National interest | Farrukh Saleem

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Farrukh Saleem is a columnist based in Islamabad.

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Conflict of interest is a ‘term used to describe the situation in which a public officeholder contrary to the obligation and absolute duty to act in the national interest exploits his public office for personal benefits’. In essence, three critical terms here: holder of public office and national interest versus personal benefit.

On May 11, 2013, of the 45 million voters who voted that day a total of 14.8 million voted for the PML-N. As a consequence of the general election, each and every person – including the prime minister and the chief minister – who entered into a public office has an ‘obligation and an absolute duty to act in the national interest as oppose to personal interest’.

For the record, under the Punjab Industries (Control on Establishment and Enlargement) Ordinance of 1963 the growing of cotton in the districts of Rahim Yar Khan, Muzaffargarh, Bahawalpur and Rajanpur is in our national interest’. Apparently, it was in the ‘business interest’ of “sugar mills owned by the family members of the chief minister of Punjab and the prime minister of the country” to be relocated to cotton-growing districts. For the record, a notification was issued by the Government of Punjab “to facilitate the business interest of the…..sugar mills owned by the family members of the chief minister of Punjab and the prime minister of the country.”

On October 10, 2016, Justice Ayesha A Malik of the Lahore High Court (LHC) wrote a landmark 13,406-word judgement in which the term national interest’ appears 55 times. Never before in Pakistan’s chequered judicial history has a judge used the term ‘national interest’ 55 times in just one judgement. The word ‘public’ appears 43 times; ‘cotton growing areas’ 25 times; ‘business’ 11 times; ‘conflict’ 7 times; ‘facilitate’ 5 times; and ‘relocation’ 4 times.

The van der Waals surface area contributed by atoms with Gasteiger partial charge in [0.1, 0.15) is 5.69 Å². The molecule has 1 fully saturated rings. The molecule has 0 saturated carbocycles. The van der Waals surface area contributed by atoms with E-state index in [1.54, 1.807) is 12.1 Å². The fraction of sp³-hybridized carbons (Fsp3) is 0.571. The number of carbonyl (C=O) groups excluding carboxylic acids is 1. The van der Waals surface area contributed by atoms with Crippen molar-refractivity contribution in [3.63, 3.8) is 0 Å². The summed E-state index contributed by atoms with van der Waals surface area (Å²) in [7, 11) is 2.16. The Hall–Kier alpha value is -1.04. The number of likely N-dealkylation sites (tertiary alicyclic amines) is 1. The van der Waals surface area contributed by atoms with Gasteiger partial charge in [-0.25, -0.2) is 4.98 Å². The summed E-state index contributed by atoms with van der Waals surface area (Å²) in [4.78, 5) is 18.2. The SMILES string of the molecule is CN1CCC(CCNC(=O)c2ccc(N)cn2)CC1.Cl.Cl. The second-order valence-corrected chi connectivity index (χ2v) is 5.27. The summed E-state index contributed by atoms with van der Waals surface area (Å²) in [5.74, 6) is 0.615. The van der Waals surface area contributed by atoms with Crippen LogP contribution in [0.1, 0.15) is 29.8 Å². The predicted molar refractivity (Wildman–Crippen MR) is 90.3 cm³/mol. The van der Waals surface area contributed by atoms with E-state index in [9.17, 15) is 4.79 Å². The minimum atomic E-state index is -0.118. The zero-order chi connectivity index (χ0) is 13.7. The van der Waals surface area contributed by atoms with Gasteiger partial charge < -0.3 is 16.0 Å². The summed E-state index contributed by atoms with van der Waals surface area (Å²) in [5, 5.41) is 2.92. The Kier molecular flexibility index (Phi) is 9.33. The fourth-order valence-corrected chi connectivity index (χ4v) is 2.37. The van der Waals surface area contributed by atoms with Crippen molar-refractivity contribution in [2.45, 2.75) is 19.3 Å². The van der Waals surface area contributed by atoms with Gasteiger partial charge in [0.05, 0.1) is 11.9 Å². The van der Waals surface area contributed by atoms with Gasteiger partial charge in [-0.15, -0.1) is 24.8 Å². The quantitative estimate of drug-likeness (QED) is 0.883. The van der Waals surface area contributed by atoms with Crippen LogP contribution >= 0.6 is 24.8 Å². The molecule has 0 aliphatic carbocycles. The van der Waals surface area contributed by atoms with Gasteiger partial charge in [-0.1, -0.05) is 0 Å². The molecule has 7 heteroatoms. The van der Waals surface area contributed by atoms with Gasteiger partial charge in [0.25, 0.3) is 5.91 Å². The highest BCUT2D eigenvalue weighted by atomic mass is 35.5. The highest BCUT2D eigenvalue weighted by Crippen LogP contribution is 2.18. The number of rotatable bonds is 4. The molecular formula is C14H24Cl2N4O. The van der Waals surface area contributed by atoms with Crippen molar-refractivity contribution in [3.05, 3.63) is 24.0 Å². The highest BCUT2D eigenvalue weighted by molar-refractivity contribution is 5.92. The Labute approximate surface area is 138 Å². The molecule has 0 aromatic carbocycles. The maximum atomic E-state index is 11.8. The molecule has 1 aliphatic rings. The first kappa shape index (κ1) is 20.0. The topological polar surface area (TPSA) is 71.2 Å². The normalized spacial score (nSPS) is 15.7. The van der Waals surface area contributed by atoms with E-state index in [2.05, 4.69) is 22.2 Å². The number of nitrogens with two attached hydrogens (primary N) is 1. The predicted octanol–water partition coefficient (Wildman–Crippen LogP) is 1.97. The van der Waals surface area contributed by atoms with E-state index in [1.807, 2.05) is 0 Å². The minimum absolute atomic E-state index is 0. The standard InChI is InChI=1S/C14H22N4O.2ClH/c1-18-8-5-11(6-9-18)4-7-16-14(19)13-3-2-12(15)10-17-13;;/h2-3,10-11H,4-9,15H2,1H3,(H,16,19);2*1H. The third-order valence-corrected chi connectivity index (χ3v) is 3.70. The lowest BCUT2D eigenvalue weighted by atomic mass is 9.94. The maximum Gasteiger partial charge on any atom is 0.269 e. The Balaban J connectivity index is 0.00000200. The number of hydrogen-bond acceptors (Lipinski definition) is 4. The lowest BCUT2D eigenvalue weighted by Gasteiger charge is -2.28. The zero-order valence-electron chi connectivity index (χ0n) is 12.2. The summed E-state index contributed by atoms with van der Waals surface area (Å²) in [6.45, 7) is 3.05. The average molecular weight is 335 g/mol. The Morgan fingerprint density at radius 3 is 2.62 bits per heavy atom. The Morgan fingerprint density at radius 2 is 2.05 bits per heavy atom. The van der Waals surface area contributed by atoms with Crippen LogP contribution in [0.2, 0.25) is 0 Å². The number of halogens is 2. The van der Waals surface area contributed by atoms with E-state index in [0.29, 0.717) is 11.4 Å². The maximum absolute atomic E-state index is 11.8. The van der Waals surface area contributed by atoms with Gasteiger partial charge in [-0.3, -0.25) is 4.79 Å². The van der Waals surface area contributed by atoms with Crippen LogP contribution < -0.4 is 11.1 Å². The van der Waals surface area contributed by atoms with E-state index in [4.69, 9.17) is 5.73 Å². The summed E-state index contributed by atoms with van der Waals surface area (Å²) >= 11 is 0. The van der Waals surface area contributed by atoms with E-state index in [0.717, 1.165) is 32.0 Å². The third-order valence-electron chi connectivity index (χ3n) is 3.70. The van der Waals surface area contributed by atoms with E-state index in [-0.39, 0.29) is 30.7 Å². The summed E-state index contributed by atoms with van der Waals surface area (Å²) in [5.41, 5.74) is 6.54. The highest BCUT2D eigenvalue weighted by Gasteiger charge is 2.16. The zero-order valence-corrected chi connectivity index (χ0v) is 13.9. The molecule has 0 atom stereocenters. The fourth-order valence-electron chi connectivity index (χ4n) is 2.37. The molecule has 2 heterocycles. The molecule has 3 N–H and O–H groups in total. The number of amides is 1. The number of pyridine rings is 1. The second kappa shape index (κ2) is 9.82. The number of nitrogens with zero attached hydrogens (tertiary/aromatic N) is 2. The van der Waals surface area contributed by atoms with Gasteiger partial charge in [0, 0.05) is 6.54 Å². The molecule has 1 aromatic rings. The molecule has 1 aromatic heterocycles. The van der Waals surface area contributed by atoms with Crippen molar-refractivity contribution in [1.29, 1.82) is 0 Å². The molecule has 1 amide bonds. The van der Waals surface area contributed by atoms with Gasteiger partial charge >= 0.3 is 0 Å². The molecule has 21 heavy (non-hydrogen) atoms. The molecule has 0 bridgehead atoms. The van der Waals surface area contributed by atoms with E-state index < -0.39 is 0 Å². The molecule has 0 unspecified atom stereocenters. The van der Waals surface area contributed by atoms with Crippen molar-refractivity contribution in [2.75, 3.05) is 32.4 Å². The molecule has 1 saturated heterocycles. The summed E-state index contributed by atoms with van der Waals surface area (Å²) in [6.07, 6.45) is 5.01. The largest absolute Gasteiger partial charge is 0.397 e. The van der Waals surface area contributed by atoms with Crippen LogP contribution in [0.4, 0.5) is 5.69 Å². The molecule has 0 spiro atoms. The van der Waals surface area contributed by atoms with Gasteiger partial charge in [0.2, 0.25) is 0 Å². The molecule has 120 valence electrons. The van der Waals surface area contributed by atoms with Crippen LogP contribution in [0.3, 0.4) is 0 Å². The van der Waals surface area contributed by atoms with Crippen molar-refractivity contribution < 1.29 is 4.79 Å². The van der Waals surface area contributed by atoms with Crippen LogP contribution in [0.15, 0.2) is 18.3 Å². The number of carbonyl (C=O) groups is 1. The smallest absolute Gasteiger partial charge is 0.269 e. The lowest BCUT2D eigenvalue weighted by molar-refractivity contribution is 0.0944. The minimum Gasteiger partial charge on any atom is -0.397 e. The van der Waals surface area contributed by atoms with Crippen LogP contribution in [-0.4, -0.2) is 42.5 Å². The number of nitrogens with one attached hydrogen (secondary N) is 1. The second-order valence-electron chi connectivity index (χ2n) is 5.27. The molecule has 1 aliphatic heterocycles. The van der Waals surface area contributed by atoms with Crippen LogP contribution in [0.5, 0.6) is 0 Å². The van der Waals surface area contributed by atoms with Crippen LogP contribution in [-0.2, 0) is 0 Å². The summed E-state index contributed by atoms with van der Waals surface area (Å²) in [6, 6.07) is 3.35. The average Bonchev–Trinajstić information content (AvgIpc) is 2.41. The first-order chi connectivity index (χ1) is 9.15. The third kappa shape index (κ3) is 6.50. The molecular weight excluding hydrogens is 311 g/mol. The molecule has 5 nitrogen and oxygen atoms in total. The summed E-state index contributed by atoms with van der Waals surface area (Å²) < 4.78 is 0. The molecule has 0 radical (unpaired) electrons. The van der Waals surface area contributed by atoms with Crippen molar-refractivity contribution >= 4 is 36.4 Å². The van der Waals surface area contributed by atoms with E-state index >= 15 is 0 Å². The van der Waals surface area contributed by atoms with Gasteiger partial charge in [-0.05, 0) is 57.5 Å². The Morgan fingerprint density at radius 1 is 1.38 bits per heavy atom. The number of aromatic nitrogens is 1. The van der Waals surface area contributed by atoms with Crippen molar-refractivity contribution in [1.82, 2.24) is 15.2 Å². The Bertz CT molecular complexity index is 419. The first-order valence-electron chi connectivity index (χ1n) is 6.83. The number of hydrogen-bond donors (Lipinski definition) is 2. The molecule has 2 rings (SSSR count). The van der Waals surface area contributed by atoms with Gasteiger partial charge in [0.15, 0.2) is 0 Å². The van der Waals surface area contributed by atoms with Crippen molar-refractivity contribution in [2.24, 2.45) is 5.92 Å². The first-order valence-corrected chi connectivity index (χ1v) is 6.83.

Justice Ayesha A Malik writes that the Government of Punjab’s notification that allowed the relocation of the sugar mills owned by the family members of the chief minister of Punjab and the prime minister of the country “failed to take into consideration the national interest….” The judgement further states: “A conflict of interest will arise where an official decision will impact a personal interest, financially or otherwise such that a public official is seen to have gained from that decision or is perceived to have gained from that decision.”

Justice Ayesha Malik’s recommendation is that: “Where there is conflict of interest between private interest and public duty it must be clearly identified, appropriately managed and effectively resolved” adding that “Any conflict of interest, in fact or perceived will destroy public trust and malign the decisions making process.” The jurisprudence on conflict of interest, according to the judgement, “aims to ensure that private interest will not prosper from decisions taken in public office, while carrying out official duties and responsibilities.”

For the past seven decades, private interests of public officeholders have been prospering at the cost of the national interest. This is what is happening – and has been happening for a very long time. Holders of public offices contrary to the obligation and absolute duty to act in the ‘national interest’ are – and have been – exploiting their public offices for ‘personal benefits’. This is conflict of interest. This is what is destroying Pakistan. And this is what must stop. We must now move from a predatory state to a contractual one.

The writer is a columnist based in Islamabad.

Email: farrukh15@hotmail.com Twitter: @saleemfarrukh